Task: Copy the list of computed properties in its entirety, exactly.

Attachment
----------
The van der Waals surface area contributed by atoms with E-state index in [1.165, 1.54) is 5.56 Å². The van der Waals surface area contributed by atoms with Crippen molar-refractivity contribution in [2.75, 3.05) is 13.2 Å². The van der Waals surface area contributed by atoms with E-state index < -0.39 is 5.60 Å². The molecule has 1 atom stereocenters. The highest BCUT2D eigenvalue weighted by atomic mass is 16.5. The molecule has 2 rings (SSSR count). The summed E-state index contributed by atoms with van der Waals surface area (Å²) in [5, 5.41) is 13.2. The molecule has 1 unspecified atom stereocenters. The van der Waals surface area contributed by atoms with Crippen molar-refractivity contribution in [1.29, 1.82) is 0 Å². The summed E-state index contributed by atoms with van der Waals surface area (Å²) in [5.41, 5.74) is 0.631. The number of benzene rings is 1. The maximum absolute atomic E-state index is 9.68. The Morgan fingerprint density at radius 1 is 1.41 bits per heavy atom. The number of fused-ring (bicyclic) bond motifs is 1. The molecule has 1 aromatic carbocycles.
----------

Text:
The van der Waals surface area contributed by atoms with E-state index in [1.165, 1.54) is 5.56 Å². The van der Waals surface area contributed by atoms with Crippen molar-refractivity contribution in [2.75, 3.05) is 13.2 Å². The van der Waals surface area contributed by atoms with E-state index < -0.39 is 5.60 Å². The molecule has 1 atom stereocenters. The highest BCUT2D eigenvalue weighted by atomic mass is 16.5. The molecule has 2 rings (SSSR count). The summed E-state index contributed by atoms with van der Waals surface area (Å²) in [5, 5.41) is 13.2. The molecule has 1 unspecified atom stereocenters. The van der Waals surface area contributed by atoms with Crippen molar-refractivity contribution in [1.29, 1.82) is 0 Å². The summed E-state index contributed by atoms with van der Waals surface area (Å²) in [5.41, 5.74) is 0.631. The number of benzene rings is 1. The maximum absolute atomic E-state index is 9.68. The Morgan fingerprint density at radius 1 is 1.41 bits per heavy atom. The number of fused-ring (bicyclic) bond motifs is 1. The molecule has 1 aromatic carbocycles.